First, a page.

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Last year I read Mary Sharratt's exceptional novel, Illuminations. Set in 12th century Germany, it's a stunning, devastating, and mesmerizing account of Hildegard von Bingen, one of the Catholic Church's most dynamic visionaries. I'm thrilled to share my interview with Ms. Sharratt, so read on to learn more about her book, her writing, and what she does when she's not writing.  Be sure to enter the international giveaway to win a copy!

What was the plot of your very first piece of fiction?

As a very young child I wrote stories about horses and my best friend and the adventures we had together. I one of the more memorable plots, there was only one horse to ride so my poor friend was stuck riding a cow and hanging on to its horns!

Do you have any writing rituals or routines?

I love to shut out the world for a few hours, play classical music, switch off the phone and email, and just be with my manuscript. Pure bliss!

Was Illuminations the original title of your book?

Mailbox Monday, October 14

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It appears I haven't done a Mailbox Monday since August!  The host for October is Gina @ Book Dragon's Lair.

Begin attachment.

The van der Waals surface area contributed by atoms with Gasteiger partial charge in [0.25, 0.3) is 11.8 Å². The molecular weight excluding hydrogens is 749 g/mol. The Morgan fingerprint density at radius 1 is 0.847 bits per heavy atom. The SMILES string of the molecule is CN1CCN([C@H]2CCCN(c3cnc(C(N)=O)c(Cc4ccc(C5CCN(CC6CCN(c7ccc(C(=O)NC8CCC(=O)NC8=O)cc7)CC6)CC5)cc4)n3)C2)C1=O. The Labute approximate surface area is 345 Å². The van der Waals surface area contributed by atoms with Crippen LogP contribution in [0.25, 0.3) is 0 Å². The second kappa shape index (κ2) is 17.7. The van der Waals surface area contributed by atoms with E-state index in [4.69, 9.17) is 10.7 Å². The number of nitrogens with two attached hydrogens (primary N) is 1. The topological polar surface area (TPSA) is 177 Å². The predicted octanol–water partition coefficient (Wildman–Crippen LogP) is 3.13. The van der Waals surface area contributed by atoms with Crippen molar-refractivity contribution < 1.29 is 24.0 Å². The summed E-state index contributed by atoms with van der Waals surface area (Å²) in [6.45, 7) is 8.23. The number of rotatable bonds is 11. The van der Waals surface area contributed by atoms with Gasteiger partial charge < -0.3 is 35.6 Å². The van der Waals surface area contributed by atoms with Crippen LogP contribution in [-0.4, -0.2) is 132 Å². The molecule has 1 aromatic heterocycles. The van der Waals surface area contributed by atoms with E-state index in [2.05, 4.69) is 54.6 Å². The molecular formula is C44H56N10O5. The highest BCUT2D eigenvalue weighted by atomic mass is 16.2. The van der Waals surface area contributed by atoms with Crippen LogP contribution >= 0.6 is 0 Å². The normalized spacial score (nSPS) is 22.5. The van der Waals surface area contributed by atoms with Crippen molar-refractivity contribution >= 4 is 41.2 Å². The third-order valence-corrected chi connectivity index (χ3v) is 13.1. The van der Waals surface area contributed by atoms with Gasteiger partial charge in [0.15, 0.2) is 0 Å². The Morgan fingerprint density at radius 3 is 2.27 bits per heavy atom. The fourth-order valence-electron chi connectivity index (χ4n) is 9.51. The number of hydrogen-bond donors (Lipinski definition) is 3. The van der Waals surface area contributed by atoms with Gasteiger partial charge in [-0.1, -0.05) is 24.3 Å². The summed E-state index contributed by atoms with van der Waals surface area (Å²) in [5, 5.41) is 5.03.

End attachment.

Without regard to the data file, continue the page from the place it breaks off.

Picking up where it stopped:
So here's the massive haul so far! To learn about any book, click the cover -- it'll open to the GoodReads page in a new tab/window.

What did you get this week?

For Review



























Won







Thanks to Pushkin Press

Purchased/Gifted/Swapped



Yay, a new India Black short!





Some books for work. Yay!

Read-a-Thon: Hours 1 through 3 plus spine poetry!

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So far, I've 'finished' only one book, and I suppose it's a bit of a cheat: my wife has been reading Pride and Prejudice aloud to me for the last month, and so we spent this morning finishing it.  She read, and I noshed on nutella waffles and sipped coffee.  Quite the lady of leisure!

Now my wife is off doing some home-y chores and I'm feeling a tad bit guilty.  So I'm dithering a bit -- doing a few read-a-thon challenges -- before I settle down to some more reading.

To the right is my contribution to the Spine Poetry mini-challenge.  

For those of you participating in Read-a-Thon, what are you reading?  I'm going to do my second 'cheat' and finish up yesterday's read, Cars and Girls, and then pick up something new.